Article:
Given any accepted physical theory, more or less unified, there will always be endlessly many grossly disunified rivals even more empirically successful than the original, which may be concocted by accounting for new observations by tacking ad hoc qualifications onto the original theory. But none of these endlessly many empirically more successful ad hoc disunified rivals is ever seriously considered in scientific practice. They are all ignored because, although being more empirically successful, they hopelessly fail to satisfy the crucial requirement of unity.
Now comes the decisive step in the argument. In persistently accepting unified theories, and never even considering disunified rivals that are at least as empirically successful, science makes a big persistent assumption about the universe. Science assumes that the universe is such that all grossly disunified theories are false, i.e., that the universe has some kind of unified structure. This means that it is comprehensible, in the sense that physical explanations for phenomena exist to be discovered – only more or less unified theories being explanatory.
But the metaphysical (and thus untestable) assumption that the universe is comprehensible is profoundly problematic. Science is obliged to assume, but does not know, that the universe is comprehensible. Much less does it know that the universe is comprehensible in this or that specific way. Moreover, a glance at the history of physics reveals that ideas about how the universe may be comprehensible have changed dramatically. In the seventeenth century the idea was that the universe consists of corpuscles – minute billiard balls – which interact only by physical contact. This gave way to the idea that the universe consists of point-particles surrounded by symmetrical fields of force. This in turn gave way to the idea that there is one unified self-interacting field varying smoothly throughout space and time. Nowadays we have the idea that everything is made up of minute quantum strings embedded in ten or eleven dimensions of space-time. Some kind of assumption about the nature of physical reality must be made, but, given the historical record, and given that any such assumption concerns the ultimate nature of the universe – that of which we are most ignorant – it is only reasonable to conclude that it is almost bound to be false.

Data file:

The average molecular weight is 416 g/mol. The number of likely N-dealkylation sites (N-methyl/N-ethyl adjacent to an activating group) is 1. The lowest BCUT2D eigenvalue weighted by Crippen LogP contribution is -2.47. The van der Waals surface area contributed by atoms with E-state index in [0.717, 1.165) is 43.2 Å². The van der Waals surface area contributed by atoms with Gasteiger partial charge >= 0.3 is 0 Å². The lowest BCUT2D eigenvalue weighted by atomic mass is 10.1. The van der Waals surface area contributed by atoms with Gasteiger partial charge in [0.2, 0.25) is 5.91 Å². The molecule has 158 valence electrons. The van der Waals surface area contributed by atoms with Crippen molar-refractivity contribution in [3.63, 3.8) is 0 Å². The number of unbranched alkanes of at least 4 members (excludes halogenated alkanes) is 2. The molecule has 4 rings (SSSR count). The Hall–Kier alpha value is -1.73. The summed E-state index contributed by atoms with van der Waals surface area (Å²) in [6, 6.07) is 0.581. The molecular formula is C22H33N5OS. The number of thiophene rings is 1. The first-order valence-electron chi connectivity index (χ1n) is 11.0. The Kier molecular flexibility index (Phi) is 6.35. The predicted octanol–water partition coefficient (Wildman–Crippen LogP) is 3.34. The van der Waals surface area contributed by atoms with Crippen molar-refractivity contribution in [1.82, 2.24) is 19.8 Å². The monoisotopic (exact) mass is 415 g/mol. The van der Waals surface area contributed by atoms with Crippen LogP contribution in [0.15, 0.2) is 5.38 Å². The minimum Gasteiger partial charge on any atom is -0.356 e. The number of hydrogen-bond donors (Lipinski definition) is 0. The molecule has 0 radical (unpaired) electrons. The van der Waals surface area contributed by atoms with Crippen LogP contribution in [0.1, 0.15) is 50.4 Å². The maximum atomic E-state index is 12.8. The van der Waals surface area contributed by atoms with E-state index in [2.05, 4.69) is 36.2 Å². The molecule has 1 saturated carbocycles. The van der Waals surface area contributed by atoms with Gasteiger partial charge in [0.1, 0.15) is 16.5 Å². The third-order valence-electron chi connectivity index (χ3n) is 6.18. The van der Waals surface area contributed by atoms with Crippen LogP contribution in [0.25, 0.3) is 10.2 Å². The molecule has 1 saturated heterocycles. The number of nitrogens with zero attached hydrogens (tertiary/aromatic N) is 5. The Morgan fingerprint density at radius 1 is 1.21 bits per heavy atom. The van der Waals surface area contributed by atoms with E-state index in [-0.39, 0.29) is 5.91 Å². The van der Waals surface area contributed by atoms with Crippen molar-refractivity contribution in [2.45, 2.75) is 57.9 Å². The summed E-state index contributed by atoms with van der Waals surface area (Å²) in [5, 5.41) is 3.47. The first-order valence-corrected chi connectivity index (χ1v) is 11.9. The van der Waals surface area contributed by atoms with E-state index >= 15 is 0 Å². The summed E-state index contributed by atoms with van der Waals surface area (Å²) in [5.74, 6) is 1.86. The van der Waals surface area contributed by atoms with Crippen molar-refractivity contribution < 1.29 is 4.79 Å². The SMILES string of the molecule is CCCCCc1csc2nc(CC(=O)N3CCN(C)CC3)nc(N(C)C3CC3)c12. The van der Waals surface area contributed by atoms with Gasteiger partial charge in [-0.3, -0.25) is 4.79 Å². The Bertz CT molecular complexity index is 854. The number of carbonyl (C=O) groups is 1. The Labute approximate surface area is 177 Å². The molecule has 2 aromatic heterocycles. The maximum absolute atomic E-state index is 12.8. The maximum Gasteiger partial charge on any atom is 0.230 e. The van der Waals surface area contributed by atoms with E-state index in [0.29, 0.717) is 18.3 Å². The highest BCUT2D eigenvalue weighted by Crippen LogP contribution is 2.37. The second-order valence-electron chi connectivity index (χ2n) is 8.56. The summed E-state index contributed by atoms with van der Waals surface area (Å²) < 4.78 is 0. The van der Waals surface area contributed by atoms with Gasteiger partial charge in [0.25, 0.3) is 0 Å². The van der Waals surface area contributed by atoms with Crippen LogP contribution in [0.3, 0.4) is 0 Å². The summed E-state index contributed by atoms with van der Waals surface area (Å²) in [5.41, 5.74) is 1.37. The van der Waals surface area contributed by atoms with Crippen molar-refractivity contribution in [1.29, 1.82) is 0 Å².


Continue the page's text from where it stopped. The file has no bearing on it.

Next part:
One way to overcome the fundamental dilemma inherent in the scientific enterprise of having to assume that the universe is comprehensible, is to construe science as making a hierarchy of assumptions concerning the comprehensibility and knowability of the universe, these assumptions asserting less and less as one goes up the hierarchy, thus becoming more and more likely to be true, and more and more such that their truth is required for science, or the pursuit of knowledge, to be possible at all.
At the top of the hierarchy we have the assumption that the universe is such that we can acquire some knowledge of our local circumstances. If this assumption is false, we can gain no knowledge, whatever we assume. We are never, in any circumstances whatsoever, going to want to or need to reject this assumption, even though we have no reasons to suppose that it is true.